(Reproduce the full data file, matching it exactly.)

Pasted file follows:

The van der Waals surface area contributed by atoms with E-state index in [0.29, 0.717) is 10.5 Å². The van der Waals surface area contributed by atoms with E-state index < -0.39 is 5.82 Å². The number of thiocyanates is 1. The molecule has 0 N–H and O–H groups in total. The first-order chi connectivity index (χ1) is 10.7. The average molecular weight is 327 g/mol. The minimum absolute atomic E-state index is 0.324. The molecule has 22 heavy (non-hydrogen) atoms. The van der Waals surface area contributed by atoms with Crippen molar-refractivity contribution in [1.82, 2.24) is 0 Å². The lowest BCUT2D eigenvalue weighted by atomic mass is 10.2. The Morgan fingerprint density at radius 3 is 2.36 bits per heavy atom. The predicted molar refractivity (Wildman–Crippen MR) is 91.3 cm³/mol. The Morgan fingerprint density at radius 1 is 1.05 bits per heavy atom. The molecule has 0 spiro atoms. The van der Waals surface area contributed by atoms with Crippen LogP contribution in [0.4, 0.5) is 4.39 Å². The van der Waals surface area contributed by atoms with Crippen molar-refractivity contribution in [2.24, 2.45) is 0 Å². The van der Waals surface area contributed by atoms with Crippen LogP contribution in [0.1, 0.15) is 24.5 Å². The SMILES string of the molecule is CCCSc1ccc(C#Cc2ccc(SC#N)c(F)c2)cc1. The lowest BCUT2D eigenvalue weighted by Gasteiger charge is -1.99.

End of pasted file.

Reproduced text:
The van der Waals surface area contributed by atoms with E-state index in [0.29, 0.717) is 10.5 Å². The van der Waals surface area contributed by atoms with E-state index < -0.39 is 5.82 Å². The number of thiocyanates is 1. The molecule has 0 N–H and O–H groups in total. The first-order chi connectivity index (χ1) is 10.7. The average molecular weight is 327 g/mol. The minimum absolute atomic E-state index is 0.324. The molecule has 22 heavy (non-hydrogen) atoms. The van der Waals surface area contributed by atoms with Crippen molar-refractivity contribution in [1.82, 2.24) is 0 Å². The lowest BCUT2D eigenvalue weighted by atomic mass is 10.2. The Morgan fingerprint density at radius 3 is 2.36 bits per heavy atom. The predicted molar refractivity (Wildman–Crippen MR) is 91.3 cm³/mol. The Morgan fingerprint density at radius 1 is 1.05 bits per heavy atom. The molecule has 0 spiro atoms. The van der Waals surface area contributed by atoms with Crippen LogP contribution in [0.4, 0.5) is 4.39 Å². The van der Waals surface area contributed by atoms with Crippen molar-refractivity contribution in [2.24, 2.45) is 0 Å². The van der Waals surface area contributed by atoms with Crippen LogP contribution in [0.1, 0.15) is 24.5 Å². The SMILES string of the molecule is CCCSc1ccc(C#Cc2ccc(SC#N)c(F)c2)cc1. The lowest BCUT2D eigenvalue weighted by Gasteiger charge is -1.99.